Anyway, the whole thing was a great experience. We learned a great deal,
and then we went over to London in the first week of March and I had George
Martin produce the album; we had the same engineer who did Sergeant Pepper
for the Beatles and stuff like that. So we have a beautiful sound on the
album, and finally got this thing done with the London Synphony, and
altogether it was an amazing experience: very enlightening, invaluable in
many ways. Michael and I plan to do some more work together, possibly with
other orchestras throughout the world, because we have the scores now for
the group and for the symphony. And I'll be starting work on some new
pieces. I want to do a live concert at the end of this year with Michael
and, hopefully, the New York Philharmonic. There's an enormous amount of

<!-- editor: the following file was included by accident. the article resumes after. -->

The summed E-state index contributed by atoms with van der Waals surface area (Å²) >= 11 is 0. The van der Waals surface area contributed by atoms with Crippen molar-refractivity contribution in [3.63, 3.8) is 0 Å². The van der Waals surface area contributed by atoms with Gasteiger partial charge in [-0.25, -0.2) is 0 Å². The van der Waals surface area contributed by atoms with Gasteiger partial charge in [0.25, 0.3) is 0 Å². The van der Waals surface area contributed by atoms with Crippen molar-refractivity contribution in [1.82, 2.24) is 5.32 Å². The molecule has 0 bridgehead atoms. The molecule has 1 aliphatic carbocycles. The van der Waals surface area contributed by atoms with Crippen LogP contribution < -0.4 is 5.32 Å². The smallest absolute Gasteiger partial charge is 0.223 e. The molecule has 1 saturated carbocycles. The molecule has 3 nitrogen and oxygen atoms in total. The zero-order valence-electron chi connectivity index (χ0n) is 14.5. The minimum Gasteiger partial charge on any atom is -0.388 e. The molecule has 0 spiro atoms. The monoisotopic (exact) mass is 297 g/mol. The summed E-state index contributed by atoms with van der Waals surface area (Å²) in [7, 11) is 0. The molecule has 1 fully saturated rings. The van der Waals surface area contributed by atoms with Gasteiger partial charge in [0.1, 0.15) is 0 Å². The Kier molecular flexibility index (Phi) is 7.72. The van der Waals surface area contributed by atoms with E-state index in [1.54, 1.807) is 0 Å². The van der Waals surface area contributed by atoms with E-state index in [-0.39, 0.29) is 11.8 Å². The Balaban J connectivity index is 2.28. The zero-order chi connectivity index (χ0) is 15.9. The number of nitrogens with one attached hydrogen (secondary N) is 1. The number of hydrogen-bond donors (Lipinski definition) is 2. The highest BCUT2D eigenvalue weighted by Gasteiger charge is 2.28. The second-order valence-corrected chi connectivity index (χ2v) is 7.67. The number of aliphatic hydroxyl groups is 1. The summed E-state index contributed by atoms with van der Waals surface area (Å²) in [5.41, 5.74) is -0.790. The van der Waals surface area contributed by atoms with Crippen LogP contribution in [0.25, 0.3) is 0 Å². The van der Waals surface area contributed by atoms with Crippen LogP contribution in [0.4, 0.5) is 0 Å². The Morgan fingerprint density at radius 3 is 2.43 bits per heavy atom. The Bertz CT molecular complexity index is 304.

possibilities opening up.
Schaffer: Do you think the audiences are becoming more aware?
McLaughlin: I think that's inevitable.
Schaffer: You mean, bringing the audiences along with you.
McLaughlin: I never underestimate audiences. I actually feel the audiences
have got the capacity to appeciate anything that's good, whatever the promo
men say. It's my sole conviction that the listening audience is totally
underrated and patronized by music business people who project their own
limitations on the general listening public. Let's just say the music
business could be more adventurous with young musicians who have got
something to offer in a new way; let's notice that.
And I think it's changing because ultimately, talent will win out, and if
you have something to say, sooner or later you are going to get the
opportunity. Only it's still tough. It's like the old band, when people
said, "You'll never make it. No vocals," and all this nonsense. But people
are ready for anything that's real. If the musician feels and believes in
what he's doing, then the audience is going to respond. This is an
unshakable faith that I have. And I feel that it's my duty to the listeners